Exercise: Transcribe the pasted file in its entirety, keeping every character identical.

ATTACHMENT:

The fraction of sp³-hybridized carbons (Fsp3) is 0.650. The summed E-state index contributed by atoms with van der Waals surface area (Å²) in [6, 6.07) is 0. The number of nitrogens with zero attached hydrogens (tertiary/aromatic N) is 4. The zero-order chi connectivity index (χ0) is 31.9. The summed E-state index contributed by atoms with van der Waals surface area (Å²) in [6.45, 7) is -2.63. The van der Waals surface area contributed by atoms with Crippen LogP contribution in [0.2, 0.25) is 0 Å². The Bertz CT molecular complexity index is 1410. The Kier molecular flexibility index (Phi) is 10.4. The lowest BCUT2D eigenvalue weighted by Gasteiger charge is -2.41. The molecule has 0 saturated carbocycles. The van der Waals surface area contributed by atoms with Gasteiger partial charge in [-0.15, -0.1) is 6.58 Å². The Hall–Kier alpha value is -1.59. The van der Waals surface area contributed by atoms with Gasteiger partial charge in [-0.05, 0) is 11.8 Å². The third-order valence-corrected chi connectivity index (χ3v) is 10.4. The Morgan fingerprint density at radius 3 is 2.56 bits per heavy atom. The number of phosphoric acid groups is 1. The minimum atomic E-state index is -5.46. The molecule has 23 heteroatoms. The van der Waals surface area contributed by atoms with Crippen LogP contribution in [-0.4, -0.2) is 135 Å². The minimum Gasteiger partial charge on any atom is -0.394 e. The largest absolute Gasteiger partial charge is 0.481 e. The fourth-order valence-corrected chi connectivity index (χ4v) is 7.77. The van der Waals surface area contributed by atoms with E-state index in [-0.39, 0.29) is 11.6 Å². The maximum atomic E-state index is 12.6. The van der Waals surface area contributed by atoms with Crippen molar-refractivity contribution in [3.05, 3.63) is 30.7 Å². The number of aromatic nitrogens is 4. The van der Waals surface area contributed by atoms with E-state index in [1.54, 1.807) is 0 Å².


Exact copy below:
The fraction of sp³-hybridized carbons (Fsp3) is 0.650. The summed E-state index contributed by atoms with van der Waals surface area (Å²) in [6, 6.07) is 0. The number of nitrogens with zero attached hydrogens (tertiary/aromatic N) is 4. The zero-order chi connectivity index (χ0) is 31.9. The summed E-state index contributed by atoms with van der Waals surface area (Å²) in [6.45, 7) is -2.63. The van der Waals surface area contributed by atoms with Crippen LogP contribution in [0.2, 0.25) is 0 Å². The Bertz CT molecular complexity index is 1410. The Kier molecular flexibility index (Phi) is 10.4. The lowest BCUT2D eigenvalue weighted by Gasteiger charge is -2.41. The molecule has 0 saturated carbocycles. The van der Waals surface area contributed by atoms with Gasteiger partial charge in [-0.15, -0.1) is 6.58 Å². The Hall–Kier alpha value is -1.59. The van der Waals surface area contributed by atoms with Gasteiger partial charge in [-0.05, 0) is 11.8 Å². The third-order valence-corrected chi connectivity index (χ3v) is 10.4. The Morgan fingerprint density at radius 3 is 2.56 bits per heavy atom. The number of phosphoric acid groups is 1. The minimum atomic E-state index is -5.46. The molecule has 23 heteroatoms. The van der Waals surface area contributed by atoms with Crippen LogP contribution in [-0.4, -0.2) is 135 Å². The minimum Gasteiger partial charge on any atom is -0.394 e. The largest absolute Gasteiger partial charge is 0.481 e. The fourth-order valence-corrected chi connectivity index (χ4v) is 7.77. The van der Waals surface area contributed by atoms with E-state index in [-0.39, 0.29) is 11.6 Å². The maximum atomic E-state index is 12.6. The van der Waals surface area contributed by atoms with Crippen molar-refractivity contribution in [3.05, 3.63) is 30.7 Å². The number of aromatic nitrogens is 4. The van der Waals surface area contributed by atoms with E-state index in [1.54, 1.807) is 0 Å².